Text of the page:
Another view of the merge versus rebase debate in version control
One of the persistent debates in modern version control is between merging changes and rebasing them, with the customary pro-merge argument being that rebasing destroys history. From the developer's view this is completely correct; rebasing destroys the history of the changes that are being rebased, causing them to spring into existence fully-formed.
But there's another view you can have on this; you can have the view of a user of the repository, someone (or something) who is pulling and tracking the tip/head of the mainline. And from this user's view, the history that merges preserve effectively doesn't really exist. Before the merge commit it wasn't there at all, and when the merge commit was made all of the changes appeared instantly from nowhere (and they appeared as an indivisible whole; as you step back and forth through the history of the mainline tip, you either have all of the merge or none of it).
The important thing to understand is that this 'user' perspective always sees a linear history of the repository (unless you're doing something very unusual with head/tip), in that every time they update the head marches forward along a continuous unbranching line of development. This means that from the user perspective, a merge is functionally equivalent to a single giant rebase commit; both have the same net effect of causing a large indivisible block of changes to show up all at once.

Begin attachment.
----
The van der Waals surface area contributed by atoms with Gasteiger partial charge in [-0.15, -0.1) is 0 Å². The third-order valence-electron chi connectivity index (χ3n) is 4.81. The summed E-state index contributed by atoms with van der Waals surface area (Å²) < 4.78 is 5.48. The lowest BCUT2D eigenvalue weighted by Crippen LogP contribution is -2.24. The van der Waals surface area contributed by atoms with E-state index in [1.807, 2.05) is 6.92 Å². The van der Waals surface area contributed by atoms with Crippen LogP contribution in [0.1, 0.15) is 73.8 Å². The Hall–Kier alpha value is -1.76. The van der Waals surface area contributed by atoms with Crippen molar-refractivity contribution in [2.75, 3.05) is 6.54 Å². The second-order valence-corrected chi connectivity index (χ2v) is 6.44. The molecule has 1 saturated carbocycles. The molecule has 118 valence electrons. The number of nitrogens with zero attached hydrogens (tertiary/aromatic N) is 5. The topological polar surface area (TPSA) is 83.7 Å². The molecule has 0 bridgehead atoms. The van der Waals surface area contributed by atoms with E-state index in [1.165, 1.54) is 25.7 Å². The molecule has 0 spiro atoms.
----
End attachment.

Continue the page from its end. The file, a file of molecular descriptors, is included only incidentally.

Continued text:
(A merge is theoretically superior to a single giant rebase in that you can perhaps bisect back through a merge to find a specific broken change. But you should never do single giant rebases; you should rebase with a sequence of single-change commits, which makes bisect even simpler and more likely to actually work in practice.)
Thus I think it's clear that from the user view the best thing is a series of rebased commits. Although they may appear all at once they look as much as possible like separate changes, and as separate commits you can still look at the changes individually and step through them one by one if you need to (and similarly, bisect through them).
Sidebar: a general problem with merges and bisecting
There are a number of practical problems with bisecting through merges, but a general one is that once you start bisecting into a merge you are no longer working in the mainline code. From the user view this means that you are in completely unfamiliar territory where even if the code theoretically works it may lack changes, bugfixes, or features from the mainline that you need.
(The more long-lived and isolated the branch was, the more you may run into this.)